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Money Business by the AFRDS

Sometimes non-profit groups will assign an inexperienced volunteer to track money during a fundraiser. This can lead to problems. Here are some money handling tips to consider:

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Eight Reasons Why Nonprofits Should Go Online by Diane Hodiak

Internet marketing can be one of your most cost-effective tools for reaching your donors and constituencies. The internet has a large geographic reach across the globe and also provides ample opportunities for targeting special markets or interest groups. Even with a simple home page you can begin to communicate important messages that will bring results for your organization.

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Protect Yourself: Get It In Writing by the AFRDS

More and more fundraising companies are asking for written contracts. It's a good idea because it protects you, your organization and the fundraising company to have all major decisions in writing. With a contractual agreement, you both assume responsibility for complying with the terms, but you also begin the fundraising project with a clear understanding of who is responsible for what. Here are some things to look for when reviewing a fundraising contract:

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McDonald's Community Food Tent

McDonalds sponsors a food tent at the 1997 Gerber National Baby Food Festival in Fremont, Michigan as a fundraiser for community organizations. Each participating local nonprofit or charity picks a meal time(s), menu, and price. Then they cook the food, serve it, and clean up.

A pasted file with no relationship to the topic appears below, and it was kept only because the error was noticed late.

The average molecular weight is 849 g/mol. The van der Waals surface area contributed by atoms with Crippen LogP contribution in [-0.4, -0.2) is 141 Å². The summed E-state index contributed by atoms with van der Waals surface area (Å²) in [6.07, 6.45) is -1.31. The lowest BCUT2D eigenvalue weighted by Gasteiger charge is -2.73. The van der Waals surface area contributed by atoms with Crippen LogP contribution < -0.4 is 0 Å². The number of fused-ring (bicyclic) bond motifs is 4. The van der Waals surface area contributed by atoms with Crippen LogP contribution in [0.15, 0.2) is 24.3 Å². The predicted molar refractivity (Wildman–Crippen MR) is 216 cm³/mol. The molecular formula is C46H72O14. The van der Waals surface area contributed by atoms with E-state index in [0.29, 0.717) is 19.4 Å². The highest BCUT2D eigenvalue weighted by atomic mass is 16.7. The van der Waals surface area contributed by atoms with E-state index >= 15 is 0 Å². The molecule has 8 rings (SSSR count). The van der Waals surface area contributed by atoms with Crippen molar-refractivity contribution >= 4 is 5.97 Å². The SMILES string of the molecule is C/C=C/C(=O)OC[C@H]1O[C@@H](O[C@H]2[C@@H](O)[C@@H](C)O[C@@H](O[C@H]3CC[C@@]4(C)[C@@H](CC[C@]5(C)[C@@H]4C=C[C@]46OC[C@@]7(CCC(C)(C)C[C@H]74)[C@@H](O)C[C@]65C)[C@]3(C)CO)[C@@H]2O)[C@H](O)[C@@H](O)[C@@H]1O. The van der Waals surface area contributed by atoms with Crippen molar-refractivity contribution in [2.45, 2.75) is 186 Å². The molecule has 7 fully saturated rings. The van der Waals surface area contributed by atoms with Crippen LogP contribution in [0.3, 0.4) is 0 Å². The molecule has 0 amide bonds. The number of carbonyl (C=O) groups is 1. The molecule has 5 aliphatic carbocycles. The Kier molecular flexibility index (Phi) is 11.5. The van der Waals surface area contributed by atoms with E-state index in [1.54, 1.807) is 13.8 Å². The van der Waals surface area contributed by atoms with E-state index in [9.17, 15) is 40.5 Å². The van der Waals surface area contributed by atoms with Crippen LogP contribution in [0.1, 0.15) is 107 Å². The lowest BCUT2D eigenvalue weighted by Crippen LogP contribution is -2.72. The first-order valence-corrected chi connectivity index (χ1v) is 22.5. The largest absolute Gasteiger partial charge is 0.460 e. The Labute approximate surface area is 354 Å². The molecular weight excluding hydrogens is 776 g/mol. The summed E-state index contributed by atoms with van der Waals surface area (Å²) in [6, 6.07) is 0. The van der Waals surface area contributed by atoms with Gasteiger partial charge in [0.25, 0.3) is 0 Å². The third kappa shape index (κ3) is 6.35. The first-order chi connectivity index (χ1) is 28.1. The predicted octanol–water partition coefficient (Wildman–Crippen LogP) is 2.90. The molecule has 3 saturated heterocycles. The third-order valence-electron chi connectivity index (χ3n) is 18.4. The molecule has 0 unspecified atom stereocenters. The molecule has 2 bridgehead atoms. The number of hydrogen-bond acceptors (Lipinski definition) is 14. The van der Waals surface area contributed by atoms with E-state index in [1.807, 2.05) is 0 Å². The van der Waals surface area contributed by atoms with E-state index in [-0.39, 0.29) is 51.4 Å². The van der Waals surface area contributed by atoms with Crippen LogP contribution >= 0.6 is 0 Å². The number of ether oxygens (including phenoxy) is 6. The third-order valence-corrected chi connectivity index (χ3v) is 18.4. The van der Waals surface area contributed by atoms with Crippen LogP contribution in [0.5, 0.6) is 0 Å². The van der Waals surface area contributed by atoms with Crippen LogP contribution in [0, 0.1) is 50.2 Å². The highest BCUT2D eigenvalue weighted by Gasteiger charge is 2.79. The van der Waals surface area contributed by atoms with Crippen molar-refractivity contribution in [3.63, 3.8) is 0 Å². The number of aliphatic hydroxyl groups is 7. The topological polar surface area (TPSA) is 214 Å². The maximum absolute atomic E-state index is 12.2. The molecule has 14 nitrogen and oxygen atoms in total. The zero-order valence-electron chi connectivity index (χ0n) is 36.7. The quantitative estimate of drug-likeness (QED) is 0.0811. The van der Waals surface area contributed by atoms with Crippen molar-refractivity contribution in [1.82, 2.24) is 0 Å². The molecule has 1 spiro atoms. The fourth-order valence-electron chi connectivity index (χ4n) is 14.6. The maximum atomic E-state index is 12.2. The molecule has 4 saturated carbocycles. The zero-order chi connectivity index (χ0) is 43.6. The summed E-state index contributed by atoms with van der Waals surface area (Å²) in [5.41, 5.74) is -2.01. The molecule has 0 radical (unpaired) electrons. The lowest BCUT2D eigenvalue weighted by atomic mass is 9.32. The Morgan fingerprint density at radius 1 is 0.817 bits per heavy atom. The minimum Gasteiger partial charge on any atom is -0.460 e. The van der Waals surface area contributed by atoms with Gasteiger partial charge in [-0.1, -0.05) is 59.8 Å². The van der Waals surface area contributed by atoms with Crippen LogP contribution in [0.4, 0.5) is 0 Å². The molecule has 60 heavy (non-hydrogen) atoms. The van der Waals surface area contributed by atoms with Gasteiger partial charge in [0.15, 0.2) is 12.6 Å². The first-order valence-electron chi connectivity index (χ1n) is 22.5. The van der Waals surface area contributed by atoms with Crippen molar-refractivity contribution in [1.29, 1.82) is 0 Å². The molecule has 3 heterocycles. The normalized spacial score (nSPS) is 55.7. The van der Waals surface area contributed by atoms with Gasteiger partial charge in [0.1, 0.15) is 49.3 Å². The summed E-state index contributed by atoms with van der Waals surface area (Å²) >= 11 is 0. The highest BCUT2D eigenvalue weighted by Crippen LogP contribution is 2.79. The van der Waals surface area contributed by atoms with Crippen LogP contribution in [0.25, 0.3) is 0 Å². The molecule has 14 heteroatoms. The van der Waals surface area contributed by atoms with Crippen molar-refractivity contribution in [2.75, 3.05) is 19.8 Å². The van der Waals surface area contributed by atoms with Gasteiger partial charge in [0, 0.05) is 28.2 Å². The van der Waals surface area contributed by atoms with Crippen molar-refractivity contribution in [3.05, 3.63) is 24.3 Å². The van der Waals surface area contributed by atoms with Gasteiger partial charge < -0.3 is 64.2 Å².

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Three Simple Steps for Forming Your Booster Club by the Booster Clubs of America

1. Establish the need

Does your high school need a booster club? Of course it does. The real question is: How badly is it needed? The person who can answer that question is the athletic director. He manages that part of the school budget and he's the one who is in a position to quote chapter, book and verse on the deficiencies.

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Five Ways to Measure a Fundraising Company's Credibility From the Fundraising Edge

Although selecting the right fundraising company can mean a difference of thousands of dollars in profits for a non-profit organization, relatively few organizations invest adequate time in making that decision. In an April 1996 workshop at the annual conference of the National Catholic Educational Association, Russell Lemieux, Executive Director of the Association of Fund Raisers and Direct Sellers (AFRDS), suggested focusing on five key areas when interviewing fundraising companies:

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Book Review: Make a Note of It by William Olcott

In his 11 years as editor of Fund Raising Management magazine, Bill Olcott wrote a monthly column entitled, Editor's Notebook. In it he reported on the big trends impacting the fundraising field and what effect they would have on fundraisers.